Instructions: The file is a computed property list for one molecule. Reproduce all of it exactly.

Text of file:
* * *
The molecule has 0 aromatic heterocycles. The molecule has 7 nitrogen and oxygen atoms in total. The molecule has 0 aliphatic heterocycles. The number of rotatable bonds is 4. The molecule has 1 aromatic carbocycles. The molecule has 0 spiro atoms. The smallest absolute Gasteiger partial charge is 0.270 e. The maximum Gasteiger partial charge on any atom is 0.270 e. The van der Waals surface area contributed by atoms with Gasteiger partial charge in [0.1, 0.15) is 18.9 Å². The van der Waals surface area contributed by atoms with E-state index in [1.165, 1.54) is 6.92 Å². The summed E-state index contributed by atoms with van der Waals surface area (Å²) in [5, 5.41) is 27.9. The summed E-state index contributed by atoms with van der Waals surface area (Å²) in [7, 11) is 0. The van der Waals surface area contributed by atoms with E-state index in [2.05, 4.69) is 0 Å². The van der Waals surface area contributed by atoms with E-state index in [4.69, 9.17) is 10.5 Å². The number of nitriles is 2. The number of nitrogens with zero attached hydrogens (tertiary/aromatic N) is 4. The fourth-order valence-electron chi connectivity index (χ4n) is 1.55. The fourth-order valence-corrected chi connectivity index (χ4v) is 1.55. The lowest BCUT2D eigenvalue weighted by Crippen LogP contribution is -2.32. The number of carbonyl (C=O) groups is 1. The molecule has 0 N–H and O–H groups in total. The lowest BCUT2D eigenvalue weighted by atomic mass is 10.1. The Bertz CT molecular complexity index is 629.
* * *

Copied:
The molecule has 0 aromatic heterocycles. The molecule has 7 nitrogen and oxygen atoms in total. The molecule has 0 aliphatic heterocycles. The number of rotatable bonds is 4. The molecule has 1 aromatic carbocycles. The molecule has 0 spiro atoms. The smallest absolute Gasteiger partial charge is 0.270 e. The maximum Gasteiger partial charge on any atom is 0.270 e. The van der Waals surface area contributed by atoms with Gasteiger partial charge in [0.1, 0.15) is 18.9 Å². The van der Waals surface area contributed by atoms with E-state index in [1.165, 1.54) is 6.92 Å². The summed E-state index contributed by atoms with van der Waals surface area (Å²) in [5, 5.41) is 27.9. The summed E-state index contributed by atoms with van der Waals surface area (Å²) in [7, 11) is 0. The van der Waals surface area contributed by atoms with E-state index in [2.05, 4.69) is 0 Å². The van der Waals surface area contributed by atoms with E-state index in [4.69, 9.17) is 10.5 Å². The number of nitriles is 2. The number of nitrogens with zero attached hydrogens (tertiary/aromatic N) is 4. The fourth-order valence-electron chi connectivity index (χ4n) is 1.55. The fourth-order valence-corrected chi connectivity index (χ4v) is 1.55. The lowest BCUT2D eigenvalue weighted by Crippen LogP contribution is -2.32. The number of carbonyl (C=O) groups is 1. The molecule has 0 N–H and O–H groups in total. The lowest BCUT2D eigenvalue weighted by atomic mass is 10.1. The Bertz CT molecular complexity index is 629.